07 Jul Categories of Shariah
Categories of Shariah
how is there a difference in sharia between, like you said, legal issues of sharia, and religious practice? sharia is everything, i think you should learn some more
I think I should learn more, too. Insha Allah, I’ll be able to.
I’m assuming you’re referring to my “about” section, so, allow me to clarify. My studies focus upon legal rulings for communities who utilize what we call “Shariah Law.” Through the study of this history and its contemporary development, I am currently working on creating a legal model that would enshrine Shariah while ensuring that it meets the modern concerns of today.
Now, I am not of the opinion that there are real modern issues that are beyond the scope of Shariah. Technology doesn’t really change things, if someone steals something electronically, for example, they are still stealing, the only trouble we have is how can we establish the identity of who stole what, and whether that that person was using the computer in question. The simple fact is the same: something was stolen. The only difference is we have a harder time (in this example) of establishing who stole what.
So technology is not what I mean, when I say “modern concerns.” What I mean when I say “modern concerns” is far more basic and boring. There is no historical record that shows Shariah “traffic courts.” No mechanism has existed for Shariah to deal with traffic violations, the question becomes, how does a modern state, which wants to use Shariah, factor in an issue like a traffic court for people who get speeding tickets, etc.
What is great is that, historically speaking, there are so many different models of Shariah court systems that we have a lot to use as precedent, but we also have to create systems that can deal with the amount of court cases a modern state would produce, and how to do this ensuring justice and fairness.
I realize that was probably the most boring thing you’ve ever read. It really didn’t answer your question either, but I wrote it to illustrate one aspect of what I study and why I say that my studies of Shariah are not primarily concerned with rituals (ibadat).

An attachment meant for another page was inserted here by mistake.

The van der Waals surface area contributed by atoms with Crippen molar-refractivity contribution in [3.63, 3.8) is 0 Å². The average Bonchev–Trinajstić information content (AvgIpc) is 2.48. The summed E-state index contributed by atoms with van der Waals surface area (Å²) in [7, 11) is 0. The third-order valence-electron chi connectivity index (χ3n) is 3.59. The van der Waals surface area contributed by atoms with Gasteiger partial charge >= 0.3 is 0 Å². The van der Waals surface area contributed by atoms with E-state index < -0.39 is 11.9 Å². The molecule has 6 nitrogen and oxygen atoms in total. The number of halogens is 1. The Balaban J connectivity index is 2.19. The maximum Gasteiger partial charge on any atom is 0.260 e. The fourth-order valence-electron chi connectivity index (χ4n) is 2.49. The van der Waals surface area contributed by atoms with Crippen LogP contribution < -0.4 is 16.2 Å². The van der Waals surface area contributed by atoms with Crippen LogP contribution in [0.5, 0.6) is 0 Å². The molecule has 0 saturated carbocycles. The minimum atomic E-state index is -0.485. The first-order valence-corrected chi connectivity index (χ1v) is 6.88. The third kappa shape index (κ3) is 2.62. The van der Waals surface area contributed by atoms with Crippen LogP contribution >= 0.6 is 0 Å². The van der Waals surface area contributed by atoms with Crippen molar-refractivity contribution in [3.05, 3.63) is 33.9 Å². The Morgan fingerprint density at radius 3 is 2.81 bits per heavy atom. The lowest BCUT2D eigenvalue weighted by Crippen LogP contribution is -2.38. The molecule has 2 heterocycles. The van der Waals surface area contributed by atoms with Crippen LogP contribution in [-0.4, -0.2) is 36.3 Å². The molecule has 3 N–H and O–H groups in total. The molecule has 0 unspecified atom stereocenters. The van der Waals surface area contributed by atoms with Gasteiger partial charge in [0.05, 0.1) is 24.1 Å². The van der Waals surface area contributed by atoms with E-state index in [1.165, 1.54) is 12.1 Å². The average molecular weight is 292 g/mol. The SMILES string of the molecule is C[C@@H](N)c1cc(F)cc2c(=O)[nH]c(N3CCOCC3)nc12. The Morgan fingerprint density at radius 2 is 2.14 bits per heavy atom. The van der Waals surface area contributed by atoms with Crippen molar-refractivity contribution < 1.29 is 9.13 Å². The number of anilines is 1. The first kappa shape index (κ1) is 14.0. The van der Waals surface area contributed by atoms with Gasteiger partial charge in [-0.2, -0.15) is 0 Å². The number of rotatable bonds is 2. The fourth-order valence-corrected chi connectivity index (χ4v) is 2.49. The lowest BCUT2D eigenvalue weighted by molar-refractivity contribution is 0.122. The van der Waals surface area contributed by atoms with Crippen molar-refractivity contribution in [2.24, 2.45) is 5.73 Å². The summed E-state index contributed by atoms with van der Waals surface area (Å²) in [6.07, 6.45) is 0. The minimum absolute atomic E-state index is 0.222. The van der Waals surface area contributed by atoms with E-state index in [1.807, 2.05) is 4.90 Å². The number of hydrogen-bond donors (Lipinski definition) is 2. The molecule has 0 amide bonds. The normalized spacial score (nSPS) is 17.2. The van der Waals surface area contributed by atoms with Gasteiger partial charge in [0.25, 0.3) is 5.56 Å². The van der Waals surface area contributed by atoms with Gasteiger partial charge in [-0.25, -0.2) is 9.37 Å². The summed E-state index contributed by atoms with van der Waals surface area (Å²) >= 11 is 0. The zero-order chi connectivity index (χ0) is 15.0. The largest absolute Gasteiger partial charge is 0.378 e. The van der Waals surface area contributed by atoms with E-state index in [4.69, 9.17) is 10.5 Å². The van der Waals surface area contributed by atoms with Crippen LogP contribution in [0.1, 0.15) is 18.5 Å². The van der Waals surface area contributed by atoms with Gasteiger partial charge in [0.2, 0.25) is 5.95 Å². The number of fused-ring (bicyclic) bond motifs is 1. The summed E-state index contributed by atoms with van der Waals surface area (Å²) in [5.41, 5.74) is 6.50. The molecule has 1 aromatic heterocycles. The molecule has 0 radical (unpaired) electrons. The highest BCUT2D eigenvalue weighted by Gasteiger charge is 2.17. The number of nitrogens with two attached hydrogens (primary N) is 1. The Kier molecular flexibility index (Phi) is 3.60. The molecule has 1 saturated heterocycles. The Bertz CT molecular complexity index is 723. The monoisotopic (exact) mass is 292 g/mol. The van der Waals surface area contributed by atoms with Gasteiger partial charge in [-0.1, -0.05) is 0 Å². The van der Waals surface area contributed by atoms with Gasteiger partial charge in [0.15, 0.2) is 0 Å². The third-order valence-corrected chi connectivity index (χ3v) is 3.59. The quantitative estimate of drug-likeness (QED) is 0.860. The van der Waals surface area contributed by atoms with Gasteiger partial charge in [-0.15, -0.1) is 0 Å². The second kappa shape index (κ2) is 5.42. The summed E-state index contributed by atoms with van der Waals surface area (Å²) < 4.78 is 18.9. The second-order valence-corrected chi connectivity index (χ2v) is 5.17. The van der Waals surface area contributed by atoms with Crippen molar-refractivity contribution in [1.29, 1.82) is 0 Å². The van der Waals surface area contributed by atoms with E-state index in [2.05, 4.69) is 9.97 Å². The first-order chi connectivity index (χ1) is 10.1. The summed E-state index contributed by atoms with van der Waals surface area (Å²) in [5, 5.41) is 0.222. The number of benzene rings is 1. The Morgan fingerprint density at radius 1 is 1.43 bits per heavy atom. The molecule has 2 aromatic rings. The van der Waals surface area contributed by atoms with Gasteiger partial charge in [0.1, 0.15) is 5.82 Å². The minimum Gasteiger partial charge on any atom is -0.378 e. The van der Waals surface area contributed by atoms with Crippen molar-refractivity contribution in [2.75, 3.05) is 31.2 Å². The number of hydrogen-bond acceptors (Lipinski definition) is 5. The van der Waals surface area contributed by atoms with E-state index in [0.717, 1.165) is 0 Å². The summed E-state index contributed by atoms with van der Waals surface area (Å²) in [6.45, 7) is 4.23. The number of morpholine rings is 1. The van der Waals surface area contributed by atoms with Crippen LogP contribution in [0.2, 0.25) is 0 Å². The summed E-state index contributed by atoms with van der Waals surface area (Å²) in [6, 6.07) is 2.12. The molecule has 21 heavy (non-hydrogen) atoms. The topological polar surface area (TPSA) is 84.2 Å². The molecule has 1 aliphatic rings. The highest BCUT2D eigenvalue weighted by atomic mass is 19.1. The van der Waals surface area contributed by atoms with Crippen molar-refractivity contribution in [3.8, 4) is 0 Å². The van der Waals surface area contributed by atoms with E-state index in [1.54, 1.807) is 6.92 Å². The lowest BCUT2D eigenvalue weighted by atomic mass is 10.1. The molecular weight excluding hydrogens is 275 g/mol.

Now, Shariah is divided between the individuals actions with society (muamilat) and with God (ibadat). Muamilat is roughly translated as “actions,” while ibadat means “acts of worship.” This separation is a classic division, and one that is routinely forgotten about today, unfortunately, because the methodology in which you derive opinions in either category is fundamentally different. This process, is known as “Usul al-Fiqh.”
In plain English, this means that the way we get answers to questions for ibadat (rituals) is different than how we get answers for muamilat (actions).
In general (there are exceptions) the process of getting answers for ibadat is far simpler, and things have changed very little since the time of The Prophet. One rare example that I can think of, regarding recent ibadat rulings, are the rulings for prayer in space. That being said, what makes ibadat so much simpler is that we have The Holy Qur’an and the extensive record of The Prophet to guide us. There are still issues which the scholars do not agree upon, but there is far more consensus in this aspect of Shariah.
On the other hand, how we get to decisions on muamilat is far more complex and involves far more sources. While, we obviously have to utilize The Holy Qur’an and the Sunnah, there is also the immense record of previous scholars to consider, as well as our own judgment. How does someone get to their own judgment? It matters on the person, because different scholars will utilize different “tools” when reaching a decision. What do I mean? Simply, scholars use different methods to evaluate the record.
These tools are: Ijma (consensus); Qiyas (analogical reasoning); Istihsan (juristic preference); Masalih al Mursalah or Istislah (the public welfare); Istishab (utilizing the previous state of affairs); Adat (custom); ‘Urf (existing practices); and Ijtihad (individual judgment)
If someone cares to know about them individually, I’ll answer that another time.
However, the point is that the Usul (methodologies) for muamilat is far more complex, because in order to even properly utilize any of these tools, previous scholars’ opinions, or The Holy Qur’an and the Sunnah, we must consider the question through three considerations.
These three considerations are:
Makaan (place), Waqt (time), and Tafa’eel (implementation)
To further complicate this whole mess, within the muamilat category, there is an informal separation between the rulings for the individual and what the legal code should be. This is a little controversial, as many scholars would disagree vehemently with the idea that what is mandated for the individual should be mandated for the society. This may sound desirable and logically sound, but, when we are constructing legal systems, we have to construct the system that benefits society the most. That is a whole other issue so I will leave that for another question, if anyone cares enough to ask me.
Insha Allah, I hope that this answers your question, and I am sure that there will be many more questions from this, which I would be more than happy to answer.